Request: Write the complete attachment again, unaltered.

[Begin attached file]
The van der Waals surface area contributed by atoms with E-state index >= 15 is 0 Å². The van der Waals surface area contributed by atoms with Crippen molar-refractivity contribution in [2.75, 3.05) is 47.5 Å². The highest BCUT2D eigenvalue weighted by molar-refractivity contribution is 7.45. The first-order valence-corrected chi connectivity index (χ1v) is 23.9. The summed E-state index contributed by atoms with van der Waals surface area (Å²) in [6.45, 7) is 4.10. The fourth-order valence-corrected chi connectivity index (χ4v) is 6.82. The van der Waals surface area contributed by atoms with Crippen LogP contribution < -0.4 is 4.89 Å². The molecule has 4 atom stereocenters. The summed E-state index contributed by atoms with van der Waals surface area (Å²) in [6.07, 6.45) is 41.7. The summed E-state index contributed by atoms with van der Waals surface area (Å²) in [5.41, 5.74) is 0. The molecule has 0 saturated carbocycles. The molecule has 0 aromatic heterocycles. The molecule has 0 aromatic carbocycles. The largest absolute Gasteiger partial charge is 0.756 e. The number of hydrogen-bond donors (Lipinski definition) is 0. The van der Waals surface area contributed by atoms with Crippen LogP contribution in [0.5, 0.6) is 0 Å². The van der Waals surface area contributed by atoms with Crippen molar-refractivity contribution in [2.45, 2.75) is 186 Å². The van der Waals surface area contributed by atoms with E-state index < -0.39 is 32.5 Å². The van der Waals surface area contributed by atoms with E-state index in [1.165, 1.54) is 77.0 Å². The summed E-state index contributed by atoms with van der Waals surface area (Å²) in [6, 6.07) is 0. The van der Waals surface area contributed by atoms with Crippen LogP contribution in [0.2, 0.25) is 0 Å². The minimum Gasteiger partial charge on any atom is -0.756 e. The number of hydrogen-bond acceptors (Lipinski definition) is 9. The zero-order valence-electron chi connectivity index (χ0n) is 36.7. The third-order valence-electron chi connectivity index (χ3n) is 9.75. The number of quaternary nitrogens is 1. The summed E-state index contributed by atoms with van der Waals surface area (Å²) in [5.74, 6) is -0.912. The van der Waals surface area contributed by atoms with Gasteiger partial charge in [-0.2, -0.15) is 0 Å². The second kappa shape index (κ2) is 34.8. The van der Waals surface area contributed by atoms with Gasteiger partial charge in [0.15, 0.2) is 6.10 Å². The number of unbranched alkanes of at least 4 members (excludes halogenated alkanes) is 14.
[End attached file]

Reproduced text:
The van der Waals surface area contributed by atoms with E-state index >= 15 is 0 Å². The van der Waals surface area contributed by atoms with Crippen molar-refractivity contribution in [2.75, 3.05) is 47.5 Å². The highest BCUT2D eigenvalue weighted by molar-refractivity contribution is 7.45. The first-order valence-corrected chi connectivity index (χ1v) is 23.9. The summed E-state index contributed by atoms with van der Waals surface area (Å²) in [6.45, 7) is 4.10. The fourth-order valence-corrected chi connectivity index (χ4v) is 6.82. The van der Waals surface area contributed by atoms with Crippen LogP contribution < -0.4 is 4.89 Å². The molecule has 4 atom stereocenters. The summed E-state index contributed by atoms with van der Waals surface area (Å²) in [6.07, 6.45) is 41.7. The summed E-state index contributed by atoms with van der Waals surface area (Å²) in [5.41, 5.74) is 0. The molecule has 0 saturated carbocycles. The molecule has 0 aromatic heterocycles. The molecule has 0 aromatic carbocycles. The largest absolute Gasteiger partial charge is 0.756 e. The number of hydrogen-bond donors (Lipinski definition) is 0. The van der Waals surface area contributed by atoms with Crippen LogP contribution in [0.5, 0.6) is 0 Å². The van der Waals surface area contributed by atoms with Crippen molar-refractivity contribution in [2.45, 2.75) is 186 Å². The van der Waals surface area contributed by atoms with E-state index < -0.39 is 32.5 Å². The van der Waals surface area contributed by atoms with E-state index in [1.165, 1.54) is 77.0 Å². The summed E-state index contributed by atoms with van der Waals surface area (Å²) in [6, 6.07) is 0. The van der Waals surface area contributed by atoms with Crippen LogP contribution in [0.2, 0.25) is 0 Å². The minimum Gasteiger partial charge on any atom is -0.756 e. The number of hydrogen-bond acceptors (Lipinski definition) is 9. The zero-order valence-electron chi connectivity index (χ0n) is 36.7. The third-order valence-electron chi connectivity index (χ3n) is 9.75. The number of quaternary nitrogens is 1. The summed E-state index contributed by atoms with van der Waals surface area (Å²) in [5.74, 6) is -0.912. The van der Waals surface area contributed by atoms with Gasteiger partial charge in [-0.2, -0.15) is 0 Å². The second kappa shape index (κ2) is 34.8. The van der Waals surface area contributed by atoms with Gasteiger partial charge in [0.15, 0.2) is 6.10 Å². The number of unbranched alkanes of at least 4 members (excludes halogenated alkanes) is 14.